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Egypt : Injustice & Dissolution

By on Apr 25, 2014 in Politics | 2 comments

There is one thing clearly at the root of Egypt’s current dissolution as a ‘state’, and it is the absolute absence of justice. The police force, at best, is supposedly fighting off the terrorist bombing waves, and the army is supposedly liberating Sinai from the Bedouins. Go figure. The Executive : Cops The police force’s absent-minded presence, when they used to patrol around in their shiny new cars during the Mubarak era, is slimmer, not quite to be seen. They huddle, they close off streets they’re worried about, they continue to use their half-trucks and metal barriers to choke traffic, giving themselves and others perhaps, an illusion of control. Never mind that there might not even be an officer there. Never mind that sometimes, afraid to wear their bulls-eye uniforms they’re dressed like...

Egypt : It’s a Matter of Opinion

By on Apr 16, 2014 in Politics | 0 comments

So, finally – when their lackluster attempts at reason fall apart, they tell you it’s just a difference of opinion, and that it’s okay to disagree. So yeah, it’s just ‘opinion’… Well – It’s my ‘opinion’ that the so-called Supreme Council of the Armed Forces hijacked the revolution with the aid of the Muslim brotherhood, to whom they handed power in order to be able to restore military rule with the blessing of the people. It’s my ‘opinion’ that the military and the police killed thousands and imprisoned tens of thousands and performed so-called ‘virginity tests’, akin to rape, on activists who participated in the revolution that the army claim to have ‘protected’. It’s my ‘opinion’ that the army insists on the power to try civilians in military courts, although...

Egypt: The Regime’s Oppression Cannot Last

By on Mar 3, 2014 in Featured, Politics | 6 comments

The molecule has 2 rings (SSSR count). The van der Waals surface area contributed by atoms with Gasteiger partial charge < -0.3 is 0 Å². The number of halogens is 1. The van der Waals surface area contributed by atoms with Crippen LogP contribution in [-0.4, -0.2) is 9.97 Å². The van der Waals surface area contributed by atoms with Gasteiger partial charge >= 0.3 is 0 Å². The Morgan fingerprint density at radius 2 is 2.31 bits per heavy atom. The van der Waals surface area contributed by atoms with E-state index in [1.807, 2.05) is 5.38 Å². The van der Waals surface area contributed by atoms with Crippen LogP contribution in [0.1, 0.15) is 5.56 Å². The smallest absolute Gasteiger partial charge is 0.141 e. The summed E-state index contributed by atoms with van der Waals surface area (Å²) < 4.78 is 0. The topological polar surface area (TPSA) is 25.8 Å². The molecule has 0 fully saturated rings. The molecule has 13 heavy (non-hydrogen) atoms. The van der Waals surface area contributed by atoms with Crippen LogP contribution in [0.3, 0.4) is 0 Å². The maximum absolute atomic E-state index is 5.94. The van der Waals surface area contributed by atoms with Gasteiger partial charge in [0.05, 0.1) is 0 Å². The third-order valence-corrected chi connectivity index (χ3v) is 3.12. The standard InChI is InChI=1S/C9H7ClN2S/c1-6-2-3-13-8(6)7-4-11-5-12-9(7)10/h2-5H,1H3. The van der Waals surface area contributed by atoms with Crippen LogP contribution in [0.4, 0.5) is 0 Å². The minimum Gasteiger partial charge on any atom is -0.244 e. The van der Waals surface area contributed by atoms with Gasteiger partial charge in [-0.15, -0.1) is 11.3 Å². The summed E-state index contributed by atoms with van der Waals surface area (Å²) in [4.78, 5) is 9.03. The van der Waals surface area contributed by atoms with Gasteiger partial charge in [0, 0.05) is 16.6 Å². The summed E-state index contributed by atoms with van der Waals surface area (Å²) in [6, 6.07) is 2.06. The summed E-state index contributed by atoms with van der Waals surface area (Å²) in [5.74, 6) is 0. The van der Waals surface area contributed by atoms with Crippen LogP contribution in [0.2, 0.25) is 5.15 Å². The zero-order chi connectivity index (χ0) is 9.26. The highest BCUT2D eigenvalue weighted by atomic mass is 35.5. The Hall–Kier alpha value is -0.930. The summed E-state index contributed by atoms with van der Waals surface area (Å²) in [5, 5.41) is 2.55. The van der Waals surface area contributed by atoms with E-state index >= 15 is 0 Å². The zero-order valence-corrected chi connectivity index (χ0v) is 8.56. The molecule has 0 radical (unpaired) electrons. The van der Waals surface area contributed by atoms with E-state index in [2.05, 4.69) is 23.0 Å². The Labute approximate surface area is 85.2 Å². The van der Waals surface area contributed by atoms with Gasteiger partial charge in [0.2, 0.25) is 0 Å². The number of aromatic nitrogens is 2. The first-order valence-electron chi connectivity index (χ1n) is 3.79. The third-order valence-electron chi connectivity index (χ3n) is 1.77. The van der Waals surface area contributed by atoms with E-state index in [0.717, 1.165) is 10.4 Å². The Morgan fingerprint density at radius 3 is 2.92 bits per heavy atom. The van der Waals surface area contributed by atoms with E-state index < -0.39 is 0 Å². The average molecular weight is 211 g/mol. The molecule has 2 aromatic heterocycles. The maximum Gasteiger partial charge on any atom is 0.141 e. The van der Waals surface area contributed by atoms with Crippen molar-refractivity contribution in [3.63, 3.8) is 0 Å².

The Egyptian people are used to disappointment. Anybody who can see the outside world, or who was alive and conscious before or during Nasser knows that our trajectory has been going downhill. There is one generation that you’ll generally find most antithetical to the revolution, and that is the quinquagenarians. They’ve had it tough, all they know is military rule and disappointment, but the real tragedy is that many of them literally do not know any better. This, for them, is the best of all possible Egypts.

Egypt: The Choices We Make

By on Feb 10, 2014 in Politics | 0 comments

Perhaps one of the biggest changes we’ll all felt since Jan 25, 2011 is – the euphoria, and the burden of – choice. Will you go down? What for? Will you risk your life? On which issues? What is the best choice today? What will it lead to tomorrow? Is this what I want to do? What kind of president do I want? What kind of constitution? Yet – in retrospect, and to some along the way – it seems like we’ve had no choices at all – A referendum in March 2011, which asked, or so the Military Council and the Media, and the Islamists would have had you believe – whether you wanted us to proceed according to ‘a’ plan, or whether you wanted CHAOS. So Egyptians chose…you know, the non-chaos option. Then we had elections. Humdrum. Okay. Arguably, even the Morsi win could be attributed to a choice towards stability. Everybody knew that all hell would break loose if Mubarak-Regime Candidate Ahmed...

Egypt: Story Arcs

By on Feb 1, 2014 in Politics | 0 comments

Obligatory recap It’s difficult to know how far back to go – but let’s just say this; it’s January 2014, the Post-Morsi constitution has passed, with a (ridiculously) high approval, but a relatively low turnout. Now a Field Marshall (just promoted a few days ago, and active today), El-Sisi, the man who was instrumental in removing Morsi from power on July 3rd, is expected to become the new president. Plot Points To Consider El-Sisi had initially stated that there would be no military candidate, and that having one would imply that the army had performed the coup for personal interests, and not as a means for fulfilling the popular demands of June 30th. Despite having obtained a popular mandate on July 26th to wipe out terrorism, Egyptian today feel less secure than they ever have since the revolution began. It has not been reassuring for them to see that the response of the security...

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